I’m Sick of It
As I watched President Biden’s State of the Union last week, there was a point where the camera panned up to the gallery and focused in on Rodney Wells and RowVaughn Wells, the parents of Tyre Nichols. And as the President began to address the murder of Tyre Nichols, all those gathered in the chamber stood and clapped for Tyre’s parents. In that moment I could feel myself growing angry. I couldn’t put my anger into words, but a few days later I came across the article, “Congress Shouldn’t Clap for the Parents of Tyre Nichols, They Should Apologize” by Elie Mystal, justice correspondent for The Nation and Alfred Knobler Fellow at the Type Media Center. Elie opens with words that eloquently summarized my emotions:
“I’m so sick of it. I’m so sick of the political platitudes offered by feckless politicians in the wake of the latest Black death at the hands of the police. I’m sick of the speeches. I’m sick of having the parents of the most recently lynched Black child trundled out at the State of the Union so politicians can disingenuously clap at their grief. What are they clapping for? Many of the people rising at the joint session of Congress to clap for the parents of Tyre Nichols did either nothing or not enough to prevent his death. Many of them will continue doing nothing or not enough.”
— Elie Mystal, justice correspondent for The Nation and Alfred Knobler Fellow at the Type Media Center
That’s what I was feeling, sick of all the after-the-fact applause and gestures of condolences — at this point, they simply ring hollow. George Floyd. Elijah McCain. Breonna Taylor. Sandra Bland. Trayvon Martin. We’ve been down this road countless times, and not just within the past few years when cell phone cameras and the internet have forced the issue. The beating of Rodney King in 1991, the lynching of Emmett Till in 1955, the countless black lives extinguished by the lynch mobs of Jim Crow and the master’s whip during slavery. No, I don’t want words of comfort from our politicians, I want them to stand up and do what’s right to fix the system.
In his address, President Biden stated, “Equal protection under the law is a covenant we have with each other in America.” The President also said, “Public safety requires public trust, which has too often been violated.” While these aren’t new revelations, I was struck by his use of the words “covenant” and “trust.” A covenant is a solemn agreement between two parties, and it’s only as strong as the trust and commitment each party brings into the agreement. So, when the public trust has been violated repeatedly, where does that leave public safety, and thus covenant of equal protection under the law?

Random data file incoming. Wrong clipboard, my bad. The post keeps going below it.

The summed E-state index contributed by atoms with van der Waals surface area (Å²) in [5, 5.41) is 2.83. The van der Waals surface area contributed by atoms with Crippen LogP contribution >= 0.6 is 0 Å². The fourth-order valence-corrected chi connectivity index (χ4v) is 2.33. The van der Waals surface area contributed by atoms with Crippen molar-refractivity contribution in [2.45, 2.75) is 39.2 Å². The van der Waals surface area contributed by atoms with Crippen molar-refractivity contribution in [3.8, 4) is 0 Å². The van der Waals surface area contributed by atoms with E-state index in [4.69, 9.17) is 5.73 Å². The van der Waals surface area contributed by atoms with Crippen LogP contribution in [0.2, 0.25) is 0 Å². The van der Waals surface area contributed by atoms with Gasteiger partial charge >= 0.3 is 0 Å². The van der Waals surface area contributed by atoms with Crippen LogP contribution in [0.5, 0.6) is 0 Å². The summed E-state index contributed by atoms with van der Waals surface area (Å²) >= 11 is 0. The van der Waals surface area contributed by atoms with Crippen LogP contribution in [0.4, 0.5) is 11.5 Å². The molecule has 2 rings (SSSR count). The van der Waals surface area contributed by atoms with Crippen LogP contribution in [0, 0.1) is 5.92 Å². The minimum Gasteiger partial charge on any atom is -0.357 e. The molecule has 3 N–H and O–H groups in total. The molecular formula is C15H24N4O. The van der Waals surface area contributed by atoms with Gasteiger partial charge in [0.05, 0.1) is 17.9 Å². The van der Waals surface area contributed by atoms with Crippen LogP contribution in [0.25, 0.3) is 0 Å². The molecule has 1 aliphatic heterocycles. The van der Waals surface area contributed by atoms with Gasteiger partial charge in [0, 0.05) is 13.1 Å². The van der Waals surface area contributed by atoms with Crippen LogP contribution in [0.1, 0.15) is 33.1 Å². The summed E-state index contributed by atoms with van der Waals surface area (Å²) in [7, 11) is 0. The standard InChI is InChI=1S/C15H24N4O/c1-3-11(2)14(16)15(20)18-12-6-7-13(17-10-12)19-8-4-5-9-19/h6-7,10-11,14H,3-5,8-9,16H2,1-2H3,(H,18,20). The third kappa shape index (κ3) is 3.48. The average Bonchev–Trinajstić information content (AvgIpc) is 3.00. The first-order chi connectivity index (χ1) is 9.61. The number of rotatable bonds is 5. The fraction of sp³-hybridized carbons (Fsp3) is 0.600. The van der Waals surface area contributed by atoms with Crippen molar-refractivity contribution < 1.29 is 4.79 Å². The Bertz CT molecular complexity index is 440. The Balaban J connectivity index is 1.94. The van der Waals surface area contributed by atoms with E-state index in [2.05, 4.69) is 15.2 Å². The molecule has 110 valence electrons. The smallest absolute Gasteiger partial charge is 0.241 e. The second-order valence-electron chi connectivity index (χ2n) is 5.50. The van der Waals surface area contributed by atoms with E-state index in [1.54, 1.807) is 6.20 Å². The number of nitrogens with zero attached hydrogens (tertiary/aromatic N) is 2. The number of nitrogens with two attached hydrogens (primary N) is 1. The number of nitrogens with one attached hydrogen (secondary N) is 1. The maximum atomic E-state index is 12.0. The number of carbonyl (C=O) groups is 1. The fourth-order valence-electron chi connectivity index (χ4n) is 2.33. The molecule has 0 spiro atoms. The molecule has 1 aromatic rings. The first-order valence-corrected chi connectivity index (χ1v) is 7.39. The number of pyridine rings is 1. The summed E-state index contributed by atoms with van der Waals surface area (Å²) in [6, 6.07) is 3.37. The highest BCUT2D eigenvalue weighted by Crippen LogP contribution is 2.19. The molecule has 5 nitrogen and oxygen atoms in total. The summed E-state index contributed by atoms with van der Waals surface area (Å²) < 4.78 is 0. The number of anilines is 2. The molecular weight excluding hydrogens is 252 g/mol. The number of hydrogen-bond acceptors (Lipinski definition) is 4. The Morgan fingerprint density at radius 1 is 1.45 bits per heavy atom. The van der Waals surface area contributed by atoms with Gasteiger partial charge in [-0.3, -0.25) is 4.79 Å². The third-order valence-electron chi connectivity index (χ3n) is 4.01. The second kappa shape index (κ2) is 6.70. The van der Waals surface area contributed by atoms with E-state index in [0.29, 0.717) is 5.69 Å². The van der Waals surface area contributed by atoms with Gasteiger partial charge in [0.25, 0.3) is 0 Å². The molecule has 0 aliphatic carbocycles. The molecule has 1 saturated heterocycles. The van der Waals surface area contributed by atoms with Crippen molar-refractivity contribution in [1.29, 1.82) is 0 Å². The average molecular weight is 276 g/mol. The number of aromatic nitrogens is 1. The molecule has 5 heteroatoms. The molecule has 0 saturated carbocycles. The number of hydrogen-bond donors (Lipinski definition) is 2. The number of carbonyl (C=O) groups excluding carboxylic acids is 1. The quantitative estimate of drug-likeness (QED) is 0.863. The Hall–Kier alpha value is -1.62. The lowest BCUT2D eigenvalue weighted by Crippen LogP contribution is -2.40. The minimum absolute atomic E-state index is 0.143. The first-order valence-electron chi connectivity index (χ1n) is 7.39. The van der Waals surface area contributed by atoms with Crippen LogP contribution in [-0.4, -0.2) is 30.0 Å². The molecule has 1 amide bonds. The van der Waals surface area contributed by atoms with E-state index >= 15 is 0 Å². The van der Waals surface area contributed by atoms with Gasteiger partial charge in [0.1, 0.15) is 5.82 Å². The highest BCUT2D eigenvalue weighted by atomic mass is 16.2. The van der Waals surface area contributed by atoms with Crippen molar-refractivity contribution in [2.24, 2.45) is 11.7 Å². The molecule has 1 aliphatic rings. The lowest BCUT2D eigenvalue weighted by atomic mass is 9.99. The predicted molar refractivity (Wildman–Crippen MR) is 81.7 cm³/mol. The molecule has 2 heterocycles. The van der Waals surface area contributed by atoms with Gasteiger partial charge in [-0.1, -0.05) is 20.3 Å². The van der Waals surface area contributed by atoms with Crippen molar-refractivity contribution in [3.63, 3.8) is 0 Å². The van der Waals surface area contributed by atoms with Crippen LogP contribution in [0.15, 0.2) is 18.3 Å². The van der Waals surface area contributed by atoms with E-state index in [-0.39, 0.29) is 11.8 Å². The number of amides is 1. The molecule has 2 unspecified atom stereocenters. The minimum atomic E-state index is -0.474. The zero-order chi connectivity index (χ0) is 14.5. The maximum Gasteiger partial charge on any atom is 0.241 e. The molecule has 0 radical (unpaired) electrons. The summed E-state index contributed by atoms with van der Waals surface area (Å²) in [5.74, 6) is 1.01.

What happens is that black bodies are routinely brutalized by those entrusted to protect and serve. President Biden spoke of never having to give “the talk” to his children about how to survive an encounter with the police. However this is a reality for every black family because of a public trust that’s not only broken, but that has never existed. And really, how can black people be expected to trust the successors to the same institutions that brutally enforced Jim Crow laws and looked away when lynch mobs and slave catchers murdered black people?
I want equal protection under the law, and demand justice when police officers commit murder. Yes, in this case, the officers were almost immediately fired and brought up on murder charges (as it should always be when the evidence is clear), but would these actions have happened so quickly if the officers were white and not black? Will the wheels of justice move as quickly against white officers, or will the blue line again close ranks the next time a black body is brutalized by a white officer? Only time will tell, but odds are we’ll be right back to endless debates and political grandstanding in front of grieving families.
Law enforcement is largely left to state and local oversight, just like voting laws. So, just like it took the national voting rights act of 1965 to force state and local officials to open the polls to black people as guaranteed by the 15th Amendment to the Constitution (a fight we are still fighting today), it will take police reform at the national level to ensure both fair treatment by police and accountability for officers that abuse their power and break the public trust. All of us have a part to play in demanding that our local, state, and national officials get serious about holding police officers accountable. Change won’t happen unless each of us takes responsibility to reach out to our officials and demand better.
CHHSM and the UCC have tools and resources to help, but we all must join the movement. Otherwise, by this time next year, there will be yet another family sitting in the gallery at the State of the Union, and polite applause will again seek to ease the ongoing pain and trauma of the people these same lawmakers failed to protect. Frankly, I’m sick of it.
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